So where are we at on the debt limit? While the progressive movement tried to figure itself out in Minneapolis at Netroots Nation, Joe Biden met three times with Congressional leaders to work out some kind of deal. I heard a lot of musings about this at the conference, and most of them lined up with this from Ezra Klein. Here are the broad points:

1) Democrats have agreed to $1 trillion in cuts over ten years, Republicans want two trillion.
2) Some kind of deficit trigger or cap that will force $2 trillion more in cuts, for a total of $4 trillion in the 10-year window, that would kick in by 2014.
3) Something on Medicare or Medicaid. Very unclear what that something is, but nothing major.
4) $50 billion in revenue raises from eliminating tax expenditures. These could take the form of eliminating some energy tax breaks. After the vote in the Senate last week on ethanol, there’s talk of a compromise that could be folded in here.

The safety net and revenue contributions here, then, are extremely limited. Basically you have “cuts and caps.” It’s unclear whether the cap would mandate cuts to spending or also tax increases if the deficit target isn’t hit by 2014. If there’s one thing I think Washington can do, it’s create an unworkable and useless trigger mechanism, so I’m not totally worried about that. The cuts will have immediate and lasting effects, especially because they’re being targeted on such a narrow set of programs – mostly non-security discretionary spending.

Ezra has put this in terms of “forcing events”:

The negotiators see deficit reduction as having three phases, connected to three forcing events. The first forcing event is the debt ceiling, and that will lead to the “downpayment” and the establishment of trigger policies that will require more deficit reduction later. That’s where we are now. The second forcing event is the December 2012 expiration of the Bush tax cuts. That’s when we’ll see the real showdown over revenues. The third forcing event will be in 2013 or 2014, and it’ll come from the deficit trigger, which will begin making automatic cuts about that time. That’s where we might see revenues unrelated to the Bush tax cuts and structural reforms to entitlements.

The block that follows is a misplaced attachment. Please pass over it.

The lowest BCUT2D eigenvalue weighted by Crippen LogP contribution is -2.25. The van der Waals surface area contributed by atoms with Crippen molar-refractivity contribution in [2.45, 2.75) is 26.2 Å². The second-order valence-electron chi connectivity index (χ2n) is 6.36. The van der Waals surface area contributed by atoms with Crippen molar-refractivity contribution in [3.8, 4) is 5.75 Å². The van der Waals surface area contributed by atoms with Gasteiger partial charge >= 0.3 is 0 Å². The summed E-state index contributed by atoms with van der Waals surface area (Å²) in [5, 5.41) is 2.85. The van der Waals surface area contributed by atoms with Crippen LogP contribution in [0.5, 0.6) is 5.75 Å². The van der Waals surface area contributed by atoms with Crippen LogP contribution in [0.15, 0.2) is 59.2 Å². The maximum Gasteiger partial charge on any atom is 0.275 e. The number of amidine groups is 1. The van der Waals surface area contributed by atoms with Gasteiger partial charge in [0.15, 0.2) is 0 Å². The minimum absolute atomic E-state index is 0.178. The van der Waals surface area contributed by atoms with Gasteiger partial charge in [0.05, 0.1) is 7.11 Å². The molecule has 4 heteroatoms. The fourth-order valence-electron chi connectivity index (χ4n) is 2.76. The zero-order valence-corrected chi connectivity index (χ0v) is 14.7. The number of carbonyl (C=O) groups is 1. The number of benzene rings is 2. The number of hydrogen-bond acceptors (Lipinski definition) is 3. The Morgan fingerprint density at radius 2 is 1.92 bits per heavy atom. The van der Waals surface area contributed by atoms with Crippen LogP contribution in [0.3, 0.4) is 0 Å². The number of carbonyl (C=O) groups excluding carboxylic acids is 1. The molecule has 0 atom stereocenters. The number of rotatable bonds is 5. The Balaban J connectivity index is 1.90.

By the way, it’s not clear that even REPUBLICANS would accept this. They might say the trigger kicks the can down the road, and that even the token $50 billion in revenue represents something verboten. House Speaker John Boehner is reportedly having trouble getting his caucus to agree on anything like this.

But if they don’t take this deal they’d be insane. This isn’t half a loaf but about 90% of a loaf for them. Not only are there almost no revenues gained from the deal, there’s absolutely nothing in the way of short-term economic stimulus, i.e. what the economy needs. The fact that the likely successor for the Council of Economic Advisors, Rebecca Blank, doesn’t really believe in stimulus signals that you can forget about even modest ideas like extending the payroll tax cap. Adoption of this plan will mean tangibly worse economic performance over the next year-plus, and as a result a much shakier picture for the President in the 2012 election. Since that’s the primary goal of the Republican Party, they ought to jump at this.

Democrats, meanwhile, aren’t bothering to use their own power. They’ve dropped a millionaire’s surtax proposal that was floated as part of the Senate budget. They aren’t saying loudly that the expiration of the Bush tax cuts – all of them – would accomplish EVERY SINGLE GOAL OF THE NEGOTIATIONS, namely $4 trillion in deficit reduction over 10 years. They are still consumed with this idea of compromise, of bargaining with an irrational opponent, rather than forcing Republicans to live with the idea that they created a default event, which would be a much greater problem for Wall Street than almost anyone (and therefore, Wall Street simply will not allow it).

Mitch McConnell said over the weekend that there could be a short-term deal put in place as negotiations continue, with the issue coming up again in the fall. This is plausible, with $1 trillion apparently already signed off. But since that would probably be an all-cuts scenario, it would reduce the mix of spending and revenues from its already unacceptably low level.

David Dayen

David Dayen

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